The band formed in their hometown - Hawthorne, Calif., an L.A. suburb - when Brian Wilson brought together his brothers Carl and Dennis, cousin Mike Love and their friend Al Jardine.
"Brian would sit at the piano and we would gather around the piano, even before we played instruments. And Brian would be picking out these notes from the ether, like from the Four Freshman catalogue," said Jardine. "And he'd have each one of our voices on his right hand. And he say 'Al, this is you. Carl, dadadadada.' He had it all figured out."
They would layer those Four Freshman harmonies over Chuck Berry guitar licks. It was Dennis Wilson, the only surfer in the group, who suggested a theme:
"Mike and I started writing surf songs, you know. But I never surfed, and he never surfed, either," said Wilson.
"Did you feel the need to surf for any reason?" Mason asked.
"No. I never tried it."
The Beach Boys' first album, "Surfin' Safari," was released in 1962. By the following summer, they were the hottest band in America.
And their manager, the Wilsons' father, Murray, drove them hard:
"Oh, he was a huge problem," said Love. "Emotionally, he was abusive - emotionally and physically to his kids, and he was unbearable at times. Brian and I actually fired him."
"That must have been a difficult choice, firing?"
"It was. I mean, 'cause he's your uncle, their father - Brian, Dennis and Carl's dad," said Love. "He would say to Brian that he didn't know what he was doing. Beg to differ!" he laughed.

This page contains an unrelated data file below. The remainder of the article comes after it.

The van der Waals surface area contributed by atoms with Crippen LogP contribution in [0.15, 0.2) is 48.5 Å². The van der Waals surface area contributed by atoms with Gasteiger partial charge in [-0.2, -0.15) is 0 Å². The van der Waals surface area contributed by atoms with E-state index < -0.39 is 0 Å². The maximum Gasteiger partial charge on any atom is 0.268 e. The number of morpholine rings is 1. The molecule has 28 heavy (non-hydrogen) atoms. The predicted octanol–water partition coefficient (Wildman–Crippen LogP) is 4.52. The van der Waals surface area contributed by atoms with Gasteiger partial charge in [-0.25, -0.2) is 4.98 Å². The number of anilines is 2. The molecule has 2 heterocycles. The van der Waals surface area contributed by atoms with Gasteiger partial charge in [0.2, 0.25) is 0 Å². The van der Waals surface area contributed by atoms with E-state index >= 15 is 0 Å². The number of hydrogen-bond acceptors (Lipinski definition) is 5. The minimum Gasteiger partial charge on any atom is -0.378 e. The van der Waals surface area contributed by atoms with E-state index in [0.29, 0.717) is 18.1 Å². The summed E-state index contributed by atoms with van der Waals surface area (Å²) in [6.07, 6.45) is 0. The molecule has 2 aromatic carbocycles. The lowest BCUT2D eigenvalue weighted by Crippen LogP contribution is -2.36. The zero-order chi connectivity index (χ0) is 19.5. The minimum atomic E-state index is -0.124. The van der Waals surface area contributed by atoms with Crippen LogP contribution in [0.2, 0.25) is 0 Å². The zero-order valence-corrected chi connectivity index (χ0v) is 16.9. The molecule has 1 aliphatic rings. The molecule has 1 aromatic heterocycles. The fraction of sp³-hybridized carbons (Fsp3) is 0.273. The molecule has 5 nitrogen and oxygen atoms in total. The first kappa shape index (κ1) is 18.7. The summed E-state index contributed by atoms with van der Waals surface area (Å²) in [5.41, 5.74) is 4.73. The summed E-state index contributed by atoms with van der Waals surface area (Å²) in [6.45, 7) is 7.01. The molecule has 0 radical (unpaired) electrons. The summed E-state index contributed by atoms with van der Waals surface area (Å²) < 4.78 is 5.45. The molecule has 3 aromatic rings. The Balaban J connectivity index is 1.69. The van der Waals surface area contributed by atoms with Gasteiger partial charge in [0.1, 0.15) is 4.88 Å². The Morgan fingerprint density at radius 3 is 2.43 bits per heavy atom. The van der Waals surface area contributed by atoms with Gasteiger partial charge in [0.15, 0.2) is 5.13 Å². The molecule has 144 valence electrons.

Brian Wilson was the fragile heart of the Beach Boys. He says he pushed himself pretty hard in the studio: "Yeah, I drove myself. I wanted to be a perfectionist, so I wanted to try to make really good records."
Wilson once said, "I was so afraid of my Dad that something got inside of me," and "In my life, being scared is probably the most driving force that I had."
When asked what he meant by that, Wilson replied, "I don't know. I'd rather not talk about that subject."
In 1964, Wilson suffered a nervous breakdown, quit touring, and retreated to the studio, while the rest of the group stayed on the road.
Love says that wasn't the beginning of the division within the group, though: "No, the division, in my opinion, was drugs. There was myself and Bruce and Alan who didn't partake. And then the Wilsons and other people around them were into anything and everything. And that, I was very upset about, did not like it. So it was a them-and-us situation for a while."
How long? "Long enough,"" said Love. "Long enough to do some damage."
But a friendly rivalry with the Beatles was spurring Brian and the band to new heights. 1n 1965, "Rubber Soul" was released. Wilson said he was so inspired upon hearing the Beatles' album, he went straight to the piano and "started plunking out chords."
Out came "God Only Knows," which Paul McCartney would call the greatest song ever written. It was on the influential album, "Pet Sounds."